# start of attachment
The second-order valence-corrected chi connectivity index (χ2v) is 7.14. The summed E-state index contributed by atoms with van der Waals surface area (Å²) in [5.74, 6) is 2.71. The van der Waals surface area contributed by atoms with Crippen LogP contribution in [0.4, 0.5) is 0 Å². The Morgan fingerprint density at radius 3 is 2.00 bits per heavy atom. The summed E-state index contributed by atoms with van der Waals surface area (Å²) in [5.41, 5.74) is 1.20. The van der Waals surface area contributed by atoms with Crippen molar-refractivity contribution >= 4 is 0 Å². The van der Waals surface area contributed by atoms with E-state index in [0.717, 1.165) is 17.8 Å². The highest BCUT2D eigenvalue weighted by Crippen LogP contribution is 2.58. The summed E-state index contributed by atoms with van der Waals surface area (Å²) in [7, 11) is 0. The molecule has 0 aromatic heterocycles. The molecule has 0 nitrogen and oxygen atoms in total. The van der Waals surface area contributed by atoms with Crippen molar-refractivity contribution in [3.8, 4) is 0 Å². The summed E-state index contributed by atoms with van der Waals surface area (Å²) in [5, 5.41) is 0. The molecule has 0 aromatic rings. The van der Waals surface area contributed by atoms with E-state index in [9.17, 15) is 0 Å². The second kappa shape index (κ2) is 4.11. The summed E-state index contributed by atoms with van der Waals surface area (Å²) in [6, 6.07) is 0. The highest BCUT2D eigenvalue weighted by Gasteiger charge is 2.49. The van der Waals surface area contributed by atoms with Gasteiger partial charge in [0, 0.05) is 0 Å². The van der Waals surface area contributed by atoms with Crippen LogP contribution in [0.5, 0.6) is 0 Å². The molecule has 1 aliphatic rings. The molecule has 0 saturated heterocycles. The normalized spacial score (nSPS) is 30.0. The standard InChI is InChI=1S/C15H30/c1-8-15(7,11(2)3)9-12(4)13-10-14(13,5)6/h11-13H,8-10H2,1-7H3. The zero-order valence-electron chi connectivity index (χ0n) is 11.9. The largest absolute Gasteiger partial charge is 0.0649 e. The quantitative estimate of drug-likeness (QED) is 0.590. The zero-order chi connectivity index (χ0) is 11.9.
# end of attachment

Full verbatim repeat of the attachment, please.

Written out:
The second-order valence-corrected chi connectivity index (χ2v) is 7.14. The summed E-state index contributed by atoms with van der Waals surface area (Å²) in [5.74, 6) is 2.71. The van der Waals surface area contributed by atoms with Crippen LogP contribution in [0.4, 0.5) is 0 Å². The Morgan fingerprint density at radius 3 is 2.00 bits per heavy atom. The summed E-state index contributed by atoms with van der Waals surface area (Å²) in [5.41, 5.74) is 1.20. The van der Waals surface area contributed by atoms with Crippen molar-refractivity contribution >= 4 is 0 Å². The van der Waals surface area contributed by atoms with E-state index in [0.717, 1.165) is 17.8 Å². The highest BCUT2D eigenvalue weighted by Crippen LogP contribution is 2.58. The summed E-state index contributed by atoms with van der Waals surface area (Å²) in [7, 11) is 0. The molecule has 0 aromatic heterocycles. The molecule has 0 nitrogen and oxygen atoms in total. The van der Waals surface area contributed by atoms with Crippen molar-refractivity contribution in [3.8, 4) is 0 Å². The summed E-state index contributed by atoms with van der Waals surface area (Å²) in [5, 5.41) is 0. The molecule has 0 aromatic rings. The van der Waals surface area contributed by atoms with E-state index in [9.17, 15) is 0 Å². The second kappa shape index (κ2) is 4.11. The summed E-state index contributed by atoms with van der Waals surface area (Å²) in [6, 6.07) is 0. The highest BCUT2D eigenvalue weighted by Gasteiger charge is 2.49. The van der Waals surface area contributed by atoms with Gasteiger partial charge in [0, 0.05) is 0 Å². The van der Waals surface area contributed by atoms with Crippen LogP contribution in [0.5, 0.6) is 0 Å². The molecule has 1 aliphatic rings. The molecule has 0 saturated heterocycles. The normalized spacial score (nSPS) is 30.0. The standard InChI is InChI=1S/C15H30/c1-8-15(7,11(2)3)9-12(4)13-10-14(13,5)6/h11-13H,8-10H2,1-7H3. The zero-order valence-electron chi connectivity index (χ0n) is 11.9. The largest absolute Gasteiger partial charge is 0.0649 e. The quantitative estimate of drug-likeness (QED) is 0.590. The zero-order chi connectivity index (χ0) is 11.9.